In 1997, as a result of his tireless efforts to entertain American troops and campaign on their behalf, an act of congress was signed which resulted in Bob Hope becoming the world’s ‘first and only honorary veteran of the U.S. armed forces’. Nothing illustrates the effect of Hope’s humanitarian work more than the following letter, written in 1973 by a U.S. pilot named Frederic Flom. When he wrote the letter, Flom was days away from being released as a prisoner of war, an unimaginable 6½ years after being captured in Vietnam. After hearing of Hope’s POW-related work from another captured pilot, Flom felt the need to write Bob a letter of thanks.
Transcript follows. Image courtesy of the Library of Congress.
24 Feb, ’73
Dear Mr. Hope,
Just another fan letter from a different address. I am an F-105 pilot, shot down over North Vietnam on 8 August, 1966. I have been held captive since that time, but will finally be released in three days. We have almost no contact with the outside world here, however, some word has gotten in, via POWs shot down in ’72, concerning some of the activities of the American people, & you in particular, on behalf of the POWs. That is what prompted this note.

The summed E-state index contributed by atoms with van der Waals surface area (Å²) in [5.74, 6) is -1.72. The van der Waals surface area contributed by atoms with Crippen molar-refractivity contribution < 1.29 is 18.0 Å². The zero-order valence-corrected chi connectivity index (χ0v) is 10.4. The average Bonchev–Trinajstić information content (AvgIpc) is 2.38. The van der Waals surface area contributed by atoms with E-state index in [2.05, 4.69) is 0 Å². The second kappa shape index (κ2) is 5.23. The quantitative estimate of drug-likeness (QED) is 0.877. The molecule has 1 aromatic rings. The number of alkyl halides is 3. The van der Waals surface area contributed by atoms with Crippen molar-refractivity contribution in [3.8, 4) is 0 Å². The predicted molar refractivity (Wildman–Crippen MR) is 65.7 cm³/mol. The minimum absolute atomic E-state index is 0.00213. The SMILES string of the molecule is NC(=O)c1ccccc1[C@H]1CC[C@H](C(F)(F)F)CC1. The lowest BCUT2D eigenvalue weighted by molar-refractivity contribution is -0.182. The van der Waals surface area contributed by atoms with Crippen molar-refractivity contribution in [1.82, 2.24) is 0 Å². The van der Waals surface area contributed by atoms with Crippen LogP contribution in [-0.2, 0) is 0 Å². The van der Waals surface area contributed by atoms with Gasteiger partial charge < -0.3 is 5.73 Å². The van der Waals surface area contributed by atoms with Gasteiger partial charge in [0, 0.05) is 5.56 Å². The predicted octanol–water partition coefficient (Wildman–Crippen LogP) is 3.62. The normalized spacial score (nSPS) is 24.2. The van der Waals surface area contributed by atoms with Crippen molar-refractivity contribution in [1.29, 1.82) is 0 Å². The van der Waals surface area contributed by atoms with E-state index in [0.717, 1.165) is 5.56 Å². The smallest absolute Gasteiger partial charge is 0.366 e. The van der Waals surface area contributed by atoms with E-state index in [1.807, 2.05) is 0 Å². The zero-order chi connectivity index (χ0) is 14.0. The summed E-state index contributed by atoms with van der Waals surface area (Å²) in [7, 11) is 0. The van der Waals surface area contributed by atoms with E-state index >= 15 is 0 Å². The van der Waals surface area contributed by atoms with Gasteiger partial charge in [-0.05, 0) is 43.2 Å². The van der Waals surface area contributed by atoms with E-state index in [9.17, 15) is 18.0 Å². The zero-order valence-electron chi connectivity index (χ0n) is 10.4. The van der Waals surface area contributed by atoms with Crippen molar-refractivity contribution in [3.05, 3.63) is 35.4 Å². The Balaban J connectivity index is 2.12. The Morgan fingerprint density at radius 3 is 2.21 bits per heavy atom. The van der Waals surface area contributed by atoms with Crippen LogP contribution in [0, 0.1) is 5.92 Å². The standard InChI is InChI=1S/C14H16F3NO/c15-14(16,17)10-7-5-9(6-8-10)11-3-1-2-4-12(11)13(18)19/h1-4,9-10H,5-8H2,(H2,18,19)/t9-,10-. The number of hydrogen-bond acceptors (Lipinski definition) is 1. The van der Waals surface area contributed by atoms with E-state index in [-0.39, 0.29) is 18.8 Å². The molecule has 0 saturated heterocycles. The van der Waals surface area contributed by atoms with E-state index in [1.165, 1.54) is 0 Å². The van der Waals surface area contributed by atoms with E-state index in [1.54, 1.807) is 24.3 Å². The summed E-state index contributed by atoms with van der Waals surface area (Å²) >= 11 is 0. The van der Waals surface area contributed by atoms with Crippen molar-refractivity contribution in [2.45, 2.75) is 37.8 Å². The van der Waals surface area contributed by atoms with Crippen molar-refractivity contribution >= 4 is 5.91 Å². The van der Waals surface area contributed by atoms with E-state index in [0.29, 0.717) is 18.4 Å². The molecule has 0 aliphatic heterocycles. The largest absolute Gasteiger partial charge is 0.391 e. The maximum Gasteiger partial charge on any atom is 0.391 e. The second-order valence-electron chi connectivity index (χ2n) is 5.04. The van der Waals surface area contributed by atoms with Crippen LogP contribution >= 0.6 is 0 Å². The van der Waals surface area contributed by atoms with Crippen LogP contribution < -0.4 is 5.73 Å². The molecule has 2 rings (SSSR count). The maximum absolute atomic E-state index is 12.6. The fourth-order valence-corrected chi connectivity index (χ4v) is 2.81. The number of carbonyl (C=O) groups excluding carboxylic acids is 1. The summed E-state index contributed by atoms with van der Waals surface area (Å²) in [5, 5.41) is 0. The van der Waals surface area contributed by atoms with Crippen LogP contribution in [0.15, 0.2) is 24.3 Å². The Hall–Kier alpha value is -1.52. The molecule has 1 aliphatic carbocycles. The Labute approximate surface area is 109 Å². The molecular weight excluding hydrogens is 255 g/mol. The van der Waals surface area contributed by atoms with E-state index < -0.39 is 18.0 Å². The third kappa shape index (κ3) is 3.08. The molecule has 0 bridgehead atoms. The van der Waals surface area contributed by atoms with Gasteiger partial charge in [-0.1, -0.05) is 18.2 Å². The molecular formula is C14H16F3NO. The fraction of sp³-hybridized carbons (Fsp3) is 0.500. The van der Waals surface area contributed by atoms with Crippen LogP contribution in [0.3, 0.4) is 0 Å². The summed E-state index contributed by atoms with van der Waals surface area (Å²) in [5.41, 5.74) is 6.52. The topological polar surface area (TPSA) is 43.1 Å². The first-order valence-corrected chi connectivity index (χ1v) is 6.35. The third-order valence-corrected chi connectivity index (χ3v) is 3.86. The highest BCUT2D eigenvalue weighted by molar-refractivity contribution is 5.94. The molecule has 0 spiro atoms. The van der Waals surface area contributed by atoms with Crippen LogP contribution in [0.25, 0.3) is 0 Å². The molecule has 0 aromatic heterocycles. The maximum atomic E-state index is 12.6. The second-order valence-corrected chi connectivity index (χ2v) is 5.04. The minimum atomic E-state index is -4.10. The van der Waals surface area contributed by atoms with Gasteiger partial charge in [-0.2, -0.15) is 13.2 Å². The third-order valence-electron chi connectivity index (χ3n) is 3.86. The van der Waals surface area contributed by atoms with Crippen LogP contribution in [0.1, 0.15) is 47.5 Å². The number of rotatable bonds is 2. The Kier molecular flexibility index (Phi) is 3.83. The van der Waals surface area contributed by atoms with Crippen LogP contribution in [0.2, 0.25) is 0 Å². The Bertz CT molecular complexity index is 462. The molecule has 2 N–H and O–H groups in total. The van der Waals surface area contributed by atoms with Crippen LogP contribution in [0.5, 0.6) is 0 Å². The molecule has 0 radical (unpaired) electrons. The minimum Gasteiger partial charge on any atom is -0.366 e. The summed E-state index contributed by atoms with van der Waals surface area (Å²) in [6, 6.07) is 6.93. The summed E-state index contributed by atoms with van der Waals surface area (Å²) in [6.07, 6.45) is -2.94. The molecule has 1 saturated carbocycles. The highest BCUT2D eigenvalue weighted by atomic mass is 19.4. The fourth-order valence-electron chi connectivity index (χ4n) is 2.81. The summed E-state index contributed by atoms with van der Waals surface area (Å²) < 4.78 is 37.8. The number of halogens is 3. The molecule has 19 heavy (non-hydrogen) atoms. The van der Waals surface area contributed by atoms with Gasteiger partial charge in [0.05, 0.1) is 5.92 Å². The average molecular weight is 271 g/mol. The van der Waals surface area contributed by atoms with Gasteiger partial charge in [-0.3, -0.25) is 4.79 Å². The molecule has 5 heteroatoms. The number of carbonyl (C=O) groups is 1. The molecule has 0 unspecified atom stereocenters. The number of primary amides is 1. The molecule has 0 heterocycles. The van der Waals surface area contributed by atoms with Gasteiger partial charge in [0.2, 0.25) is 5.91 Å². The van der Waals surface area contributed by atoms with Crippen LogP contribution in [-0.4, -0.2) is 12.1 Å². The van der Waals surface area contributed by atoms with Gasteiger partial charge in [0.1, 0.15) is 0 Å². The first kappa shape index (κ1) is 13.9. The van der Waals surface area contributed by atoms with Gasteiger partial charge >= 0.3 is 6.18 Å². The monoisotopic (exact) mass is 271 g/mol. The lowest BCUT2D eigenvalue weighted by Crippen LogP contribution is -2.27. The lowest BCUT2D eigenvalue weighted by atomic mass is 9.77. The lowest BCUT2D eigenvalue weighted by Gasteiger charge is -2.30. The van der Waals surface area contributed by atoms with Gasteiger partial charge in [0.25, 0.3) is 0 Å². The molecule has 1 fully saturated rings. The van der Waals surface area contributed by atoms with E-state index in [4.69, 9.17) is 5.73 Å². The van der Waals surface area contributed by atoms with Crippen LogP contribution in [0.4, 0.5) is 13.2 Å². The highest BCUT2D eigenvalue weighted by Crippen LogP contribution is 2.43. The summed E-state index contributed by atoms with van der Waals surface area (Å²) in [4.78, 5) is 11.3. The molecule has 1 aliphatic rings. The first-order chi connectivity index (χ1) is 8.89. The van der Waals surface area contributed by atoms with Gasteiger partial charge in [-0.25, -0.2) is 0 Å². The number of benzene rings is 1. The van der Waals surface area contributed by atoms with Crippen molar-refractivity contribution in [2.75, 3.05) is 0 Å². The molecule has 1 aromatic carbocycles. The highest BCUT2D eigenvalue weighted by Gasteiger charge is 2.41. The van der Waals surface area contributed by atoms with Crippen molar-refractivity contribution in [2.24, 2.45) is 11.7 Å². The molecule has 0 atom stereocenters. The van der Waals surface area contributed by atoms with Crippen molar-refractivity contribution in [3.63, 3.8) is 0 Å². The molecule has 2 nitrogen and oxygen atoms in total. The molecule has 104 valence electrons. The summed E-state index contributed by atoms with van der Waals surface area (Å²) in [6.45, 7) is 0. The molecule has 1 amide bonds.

I want to thank you for all you have done or attempted to do on our behalf. You are truly a POW’s friend, & are deserving of more than just a letter from each of us. There have been many a dark & lonesome night when we have felt all but forgotten. It thrills our hearts & makes us glow with pride to learn that the American people have not forgotten us, & that a celebrity such as yourself has active concern. I extend to you & all of America my deep appreciation & I know I speak for all of us.
There is something great about our nation & its people. A celebrity can have a large effect in influencing its thinking & attitude. This effect can be positive or negative, good or bad. Thank you Bob, for being such a large part of America & our wonderful way of life.
Best of luck to you,